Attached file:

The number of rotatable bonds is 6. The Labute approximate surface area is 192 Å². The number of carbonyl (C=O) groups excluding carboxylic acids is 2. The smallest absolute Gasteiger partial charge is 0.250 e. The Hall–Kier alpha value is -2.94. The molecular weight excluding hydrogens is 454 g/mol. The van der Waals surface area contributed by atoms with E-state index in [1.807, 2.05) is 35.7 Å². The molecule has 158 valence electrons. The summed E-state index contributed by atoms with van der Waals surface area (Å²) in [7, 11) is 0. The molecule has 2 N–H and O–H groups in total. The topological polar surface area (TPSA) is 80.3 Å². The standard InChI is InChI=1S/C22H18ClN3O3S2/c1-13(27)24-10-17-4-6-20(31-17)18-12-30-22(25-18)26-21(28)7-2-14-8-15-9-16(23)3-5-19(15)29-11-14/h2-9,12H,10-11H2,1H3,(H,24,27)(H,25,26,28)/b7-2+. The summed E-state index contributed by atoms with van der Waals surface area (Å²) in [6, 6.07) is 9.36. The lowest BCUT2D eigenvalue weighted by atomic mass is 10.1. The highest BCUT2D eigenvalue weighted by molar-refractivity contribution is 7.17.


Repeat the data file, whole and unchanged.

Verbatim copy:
The number of rotatable bonds is 6. The Labute approximate surface area is 192 Å². The number of carbonyl (C=O) groups excluding carboxylic acids is 2. The smallest absolute Gasteiger partial charge is 0.250 e. The Hall–Kier alpha value is -2.94. The molecular weight excluding hydrogens is 454 g/mol. The van der Waals surface area contributed by atoms with E-state index in [1.807, 2.05) is 35.7 Å². The molecule has 158 valence electrons. The summed E-state index contributed by atoms with van der Waals surface area (Å²) in [7, 11) is 0. The molecule has 2 N–H and O–H groups in total. The topological polar surface area (TPSA) is 80.3 Å². The standard InChI is InChI=1S/C22H18ClN3O3S2/c1-13(27)24-10-17-4-6-20(31-17)18-12-30-22(25-18)26-21(28)7-2-14-8-15-9-16(23)3-5-19(15)29-11-14/h2-9,12H,10-11H2,1H3,(H,24,27)(H,25,26,28)/b7-2+. The summed E-state index contributed by atoms with van der Waals surface area (Å²) in [6, 6.07) is 9.36. The lowest BCUT2D eigenvalue weighted by atomic mass is 10.1. The highest BCUT2D eigenvalue weighted by molar-refractivity contribution is 7.17.